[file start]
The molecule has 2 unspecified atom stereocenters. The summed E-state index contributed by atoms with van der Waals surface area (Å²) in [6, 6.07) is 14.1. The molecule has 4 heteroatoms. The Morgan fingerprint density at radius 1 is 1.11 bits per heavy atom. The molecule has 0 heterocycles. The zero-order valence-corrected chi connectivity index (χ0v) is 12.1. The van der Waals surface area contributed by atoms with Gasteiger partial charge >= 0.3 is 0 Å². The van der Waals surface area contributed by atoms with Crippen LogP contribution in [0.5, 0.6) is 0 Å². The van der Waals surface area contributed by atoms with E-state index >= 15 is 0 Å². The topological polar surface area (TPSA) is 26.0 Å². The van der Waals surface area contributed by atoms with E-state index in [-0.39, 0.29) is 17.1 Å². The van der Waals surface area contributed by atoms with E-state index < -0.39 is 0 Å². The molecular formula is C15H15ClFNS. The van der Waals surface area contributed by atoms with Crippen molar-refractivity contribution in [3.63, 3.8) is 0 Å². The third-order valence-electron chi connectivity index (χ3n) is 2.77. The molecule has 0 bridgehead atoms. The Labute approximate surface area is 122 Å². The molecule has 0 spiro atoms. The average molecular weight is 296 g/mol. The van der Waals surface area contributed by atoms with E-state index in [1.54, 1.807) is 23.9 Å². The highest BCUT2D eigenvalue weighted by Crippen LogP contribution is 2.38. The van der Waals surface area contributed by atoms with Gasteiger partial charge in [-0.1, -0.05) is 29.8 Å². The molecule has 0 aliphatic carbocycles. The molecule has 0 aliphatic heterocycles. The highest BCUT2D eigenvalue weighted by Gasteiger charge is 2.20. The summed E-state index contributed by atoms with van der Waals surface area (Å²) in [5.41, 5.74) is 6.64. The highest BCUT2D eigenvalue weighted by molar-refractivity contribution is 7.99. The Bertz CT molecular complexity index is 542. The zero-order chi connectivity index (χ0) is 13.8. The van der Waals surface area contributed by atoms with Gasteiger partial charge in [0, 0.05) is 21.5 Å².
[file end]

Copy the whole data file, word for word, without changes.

The molecule has 2 unspecified atom stereocenters. The summed E-state index contributed by atoms with van der Waals surface area (Å²) in [6, 6.07) is 14.1. The molecule has 4 heteroatoms. The Morgan fingerprint density at radius 1 is 1.11 bits per heavy atom. The molecule has 0 heterocycles. The zero-order valence-corrected chi connectivity index (χ0v) is 12.1. The van der Waals surface area contributed by atoms with Gasteiger partial charge >= 0.3 is 0 Å². The van der Waals surface area contributed by atoms with Crippen LogP contribution in [0.5, 0.6) is 0 Å². The van der Waals surface area contributed by atoms with E-state index >= 15 is 0 Å². The topological polar surface area (TPSA) is 26.0 Å². The van der Waals surface area contributed by atoms with E-state index in [-0.39, 0.29) is 17.1 Å². The van der Waals surface area contributed by atoms with E-state index < -0.39 is 0 Å². The molecular formula is C15H15ClFNS. The van der Waals surface area contributed by atoms with Crippen molar-refractivity contribution in [3.63, 3.8) is 0 Å². The third-order valence-electron chi connectivity index (χ3n) is 2.77. The molecule has 0 bridgehead atoms. The Labute approximate surface area is 122 Å². The molecule has 0 spiro atoms. The average molecular weight is 296 g/mol. The van der Waals surface area contributed by atoms with E-state index in [1.54, 1.807) is 23.9 Å². The highest BCUT2D eigenvalue weighted by Crippen LogP contribution is 2.38. The van der Waals surface area contributed by atoms with Gasteiger partial charge in [-0.1, -0.05) is 29.8 Å². The molecule has 0 aliphatic carbocycles. The molecule has 0 aliphatic heterocycles. The highest BCUT2D eigenvalue weighted by Gasteiger charge is 2.20. The summed E-state index contributed by atoms with van der Waals surface area (Å²) in [5.41, 5.74) is 6.64. The highest BCUT2D eigenvalue weighted by molar-refractivity contribution is 7.99. The Bertz CT molecular complexity index is 542. The zero-order chi connectivity index (χ0) is 13.8. The van der Waals surface area contributed by atoms with Gasteiger partial charge in [0, 0.05) is 21.5 Å².